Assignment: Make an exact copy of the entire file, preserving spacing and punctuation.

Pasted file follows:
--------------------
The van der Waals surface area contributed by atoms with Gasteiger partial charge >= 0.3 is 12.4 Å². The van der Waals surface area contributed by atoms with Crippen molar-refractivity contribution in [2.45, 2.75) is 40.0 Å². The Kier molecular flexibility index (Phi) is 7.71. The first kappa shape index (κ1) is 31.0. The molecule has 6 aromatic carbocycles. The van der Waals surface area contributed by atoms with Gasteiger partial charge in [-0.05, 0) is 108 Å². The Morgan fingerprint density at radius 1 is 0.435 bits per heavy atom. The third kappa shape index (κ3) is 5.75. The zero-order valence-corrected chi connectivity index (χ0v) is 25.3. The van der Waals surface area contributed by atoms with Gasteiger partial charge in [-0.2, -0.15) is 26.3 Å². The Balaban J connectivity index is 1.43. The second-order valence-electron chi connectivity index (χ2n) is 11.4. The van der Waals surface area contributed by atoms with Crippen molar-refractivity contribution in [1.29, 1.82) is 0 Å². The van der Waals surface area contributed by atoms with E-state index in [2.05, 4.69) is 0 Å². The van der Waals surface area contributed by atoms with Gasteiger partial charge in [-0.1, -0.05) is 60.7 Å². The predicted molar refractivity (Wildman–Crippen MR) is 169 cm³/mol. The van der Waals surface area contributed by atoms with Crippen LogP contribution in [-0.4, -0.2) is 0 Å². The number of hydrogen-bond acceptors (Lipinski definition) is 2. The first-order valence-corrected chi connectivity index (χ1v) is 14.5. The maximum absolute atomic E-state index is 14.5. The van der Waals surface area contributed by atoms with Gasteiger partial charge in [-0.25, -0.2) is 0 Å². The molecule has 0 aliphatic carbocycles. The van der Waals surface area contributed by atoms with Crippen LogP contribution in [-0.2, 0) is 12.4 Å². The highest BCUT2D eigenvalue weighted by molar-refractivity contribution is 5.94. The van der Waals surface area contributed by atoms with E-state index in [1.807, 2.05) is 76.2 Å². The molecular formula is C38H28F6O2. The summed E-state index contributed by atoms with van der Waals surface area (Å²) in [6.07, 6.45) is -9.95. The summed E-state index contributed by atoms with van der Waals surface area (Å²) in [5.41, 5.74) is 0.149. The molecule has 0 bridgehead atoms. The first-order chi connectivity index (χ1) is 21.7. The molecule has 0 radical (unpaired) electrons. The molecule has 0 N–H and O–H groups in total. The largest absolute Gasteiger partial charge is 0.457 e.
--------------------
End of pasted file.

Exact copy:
The van der Waals surface area contributed by atoms with Gasteiger partial charge >= 0.3 is 12.4 Å². The van der Waals surface area contributed by atoms with Crippen molar-refractivity contribution in [2.45, 2.75) is 40.0 Å². The Kier molecular flexibility index (Phi) is 7.71. The first kappa shape index (κ1) is 31.0. The molecule has 6 aromatic carbocycles. The van der Waals surface area contributed by atoms with Gasteiger partial charge in [-0.05, 0) is 108 Å². The Morgan fingerprint density at radius 1 is 0.435 bits per heavy atom. The third kappa shape index (κ3) is 5.75. The zero-order valence-corrected chi connectivity index (χ0v) is 25.3. The van der Waals surface area contributed by atoms with Gasteiger partial charge in [-0.2, -0.15) is 26.3 Å². The Balaban J connectivity index is 1.43. The second-order valence-electron chi connectivity index (χ2n) is 11.4. The van der Waals surface area contributed by atoms with Crippen molar-refractivity contribution in [1.29, 1.82) is 0 Å². The van der Waals surface area contributed by atoms with E-state index in [2.05, 4.69) is 0 Å². The van der Waals surface area contributed by atoms with Gasteiger partial charge in [-0.1, -0.05) is 60.7 Å². The predicted molar refractivity (Wildman–Crippen MR) is 169 cm³/mol. The van der Waals surface area contributed by atoms with Crippen LogP contribution in [-0.4, -0.2) is 0 Å². The number of hydrogen-bond acceptors (Lipinski definition) is 2. The first-order valence-corrected chi connectivity index (χ1v) is 14.5. The maximum absolute atomic E-state index is 14.5. The van der Waals surface area contributed by atoms with Gasteiger partial charge in [-0.25, -0.2) is 0 Å². The molecule has 0 aliphatic carbocycles. The van der Waals surface area contributed by atoms with Crippen LogP contribution in [-0.2, 0) is 12.4 Å². The highest BCUT2D eigenvalue weighted by molar-refractivity contribution is 5.94. The van der Waals surface area contributed by atoms with E-state index in [1.807, 2.05) is 76.2 Å². The molecular formula is C38H28F6O2. The summed E-state index contributed by atoms with van der Waals surface area (Å²) in [6.07, 6.45) is -9.95. The summed E-state index contributed by atoms with van der Waals surface area (Å²) in [5.41, 5.74) is 0.149. The molecule has 0 bridgehead atoms. The first-order chi connectivity index (χ1) is 21.7. The molecule has 0 radical (unpaired) electrons. The molecule has 0 N–H and O–H groups in total. The largest absolute Gasteiger partial charge is 0.457 e.